The Israeli military has censured Israeli soldiers who cheered after one of them shot an unarmed Palestinian man who was standing, motionless, in Gaza, on the other side of a heavily militarized barrier a few months ago in a video that has now gone viral. The video captures the sound of a gunshot, the Palestinian man falling to the ground, and then a voice shouting in Hebrew, “Wow, what a video! Yes! Son of a bitch!” Despite denouncing the soldiers for filming the shooting and celebrating it, the Israeli military defended the shooting itself. Israeli Defense Minister Avigdor Lieberman said the Israeli sniper who shot the Palestinian across the border “deserves a medal.”
In Burma, seven soldiers have been sentenced to 10 years in prison for participating in the massacre of Rohingya Muslims in the village of Inn Din in western Rakhine State. The bodies of 10 Rohingya men were discovered in a mass grave there last September. The massacre was uncovered by Reuters investigative journalists Wa Lone and Kyaw Soe Oo, who are also imprisoned, facing up to 14 years in jail under Burma’s Official Secrets Act. This morning, a court in Yangon refused to dismiss the case against the two journalists, and their petition for bail was denied.
In India, the Supreme Court has upheld the right of interfaith marriage, in a high-profile case of a Hindu woman who married a Muslim man. In its ruling, the Supreme Court affirmed that the 26-year-old student named Hadiya has the right to choose her husband, Shafin Jahan, and convert to Islam, despite the opposition of her father, who tried to have the marriage nullified by claiming his daughter had been forced into the marriage as part of a plot by ISIS to recruit her to fight in Syria. The Supreme Court’s ruling is a major blow to right-wing Hindu nationalists, who have tried to brand interfaith marriage between Hindus and Muslims as “love jihad.”
In Oklahoma, dozens of teachers have completed a 7-day, 110-mile march from Tulsa to the state capital Oklahoma City, where they will now meet with lawmakers to demand they pass legislation to fund education in Oklahoma. Public schools across Tulsa and Oklahoma City remain closed as thousands of teachers continue their strike into its ninth day.
In Florida, the Broward County Public School District has officially voted not to arm teachers. This school district includes the Marjory Stoneman Douglas High School, where 17 people—14 students and three staff—were killed in a Valentine’s Day shooting massacre, which sparked a nationwide student-led movement demanding increased gun control.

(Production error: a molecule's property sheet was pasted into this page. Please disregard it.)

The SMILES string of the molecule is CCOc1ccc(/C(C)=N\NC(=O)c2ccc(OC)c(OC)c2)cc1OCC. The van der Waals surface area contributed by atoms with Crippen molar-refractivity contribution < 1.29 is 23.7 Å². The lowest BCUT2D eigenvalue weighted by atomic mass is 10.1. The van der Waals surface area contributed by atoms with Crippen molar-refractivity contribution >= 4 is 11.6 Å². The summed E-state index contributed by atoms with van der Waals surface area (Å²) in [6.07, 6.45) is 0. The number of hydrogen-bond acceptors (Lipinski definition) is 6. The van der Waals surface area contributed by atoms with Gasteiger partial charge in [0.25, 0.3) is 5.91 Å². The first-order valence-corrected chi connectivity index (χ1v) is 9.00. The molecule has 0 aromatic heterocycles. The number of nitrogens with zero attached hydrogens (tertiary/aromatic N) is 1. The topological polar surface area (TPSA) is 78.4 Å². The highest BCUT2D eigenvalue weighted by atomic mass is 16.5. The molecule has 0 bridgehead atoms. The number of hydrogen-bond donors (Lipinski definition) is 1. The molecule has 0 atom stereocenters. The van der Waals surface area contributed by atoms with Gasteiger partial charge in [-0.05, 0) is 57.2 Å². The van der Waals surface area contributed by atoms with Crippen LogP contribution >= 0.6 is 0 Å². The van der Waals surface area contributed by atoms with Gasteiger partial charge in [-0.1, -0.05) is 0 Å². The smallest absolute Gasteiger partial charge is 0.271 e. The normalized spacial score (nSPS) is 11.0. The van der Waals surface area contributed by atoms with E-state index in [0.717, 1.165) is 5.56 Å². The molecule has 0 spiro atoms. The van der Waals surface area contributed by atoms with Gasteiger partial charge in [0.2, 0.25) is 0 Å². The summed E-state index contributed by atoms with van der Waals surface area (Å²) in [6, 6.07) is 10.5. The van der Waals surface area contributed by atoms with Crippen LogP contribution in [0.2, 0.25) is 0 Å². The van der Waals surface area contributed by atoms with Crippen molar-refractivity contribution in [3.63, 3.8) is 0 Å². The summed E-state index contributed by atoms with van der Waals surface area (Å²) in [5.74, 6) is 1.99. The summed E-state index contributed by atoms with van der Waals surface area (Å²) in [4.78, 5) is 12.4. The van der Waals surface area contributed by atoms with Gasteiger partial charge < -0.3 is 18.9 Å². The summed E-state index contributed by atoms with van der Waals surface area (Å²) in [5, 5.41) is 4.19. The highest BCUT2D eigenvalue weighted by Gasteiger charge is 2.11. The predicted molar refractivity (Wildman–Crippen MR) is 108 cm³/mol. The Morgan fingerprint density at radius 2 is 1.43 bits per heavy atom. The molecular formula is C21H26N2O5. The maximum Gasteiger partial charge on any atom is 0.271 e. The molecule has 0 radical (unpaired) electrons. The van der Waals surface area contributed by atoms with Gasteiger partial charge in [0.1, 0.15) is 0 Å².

In California, a 12-year-old video has resurfaced of Kern County Sheriff Donny Youngblood claiming it is better financially for officers to kill, rather than wound, a suspect.
Sheriff Donny Youngblood: “Which way do you think is better financially—to cripple him or kill him—for the county?”
Unidentified: “Kill him.”
Sheriff Donny Youngblood: “Absolutely, because if you cripple him, we’ve got to take care of him for life, and that cost goes way up.”
The video has gone viral and caused widespread controversy. Sheriff Donny Youngblood is up for re-election. A 2015 investigation by The Guardian found Kern County had the highest number of police killings per capita of any county in the United States—with at least 79 people killed by police between 2005 to 2015.
In Arizona, the state Supreme Court has ordered Arizona public universities and community colleges to stop giving in-state tuition to students with DACA—that’s the Obama-era Deferred Action for Childhood Arrivals program that President Trump has tried to cancel. The ruling means students with DACA will now have to pay up to three times as much in tuition to attend public universities in Arizona.
In New York City, immigration lawyers staged a walkout at a Queens courthouse on Tuesday to protest against the Immigration and Customs Enforcement agency, known as ICE, for deploying its agents to the courthouse to arrest undocumented immigrants. Immigration lawyers say ICE’s practice violates the rights of defendants, victims and witnesses. In retaliation for the protest, court officers reassigned some of the protesting lawyers’ cases to other lawyers.
And sex workers and their advocates are speaking out against federal authorities’ move to shut down the popular classifieds website Backpage.com. Federal authorities have indicted the website’s co-founders and five others of conspiracy, facilitating prostitution and money laundering. But sex workers and their advocates say shuttering the website will make sex workers’ jobs more dangerous. The organizers of the Women’s March tweeted, “The shutting down of #Backpage is an absolute crisis for sex workers who rely on the site to safely get in touch with clients. Sex workers rights are women’s rights.”
In breaking news, Wisconsin Republican Congressmember Paul Ryan is reportedly not seeking re-election this fall.
And in breaking news out of Algeria, up to 257 people have died in a military plane crash near Algiers this morning. Among the dead are reportedly 26 members of the Polisario Front, which is seeking Western Sahara’s independence from Morocco.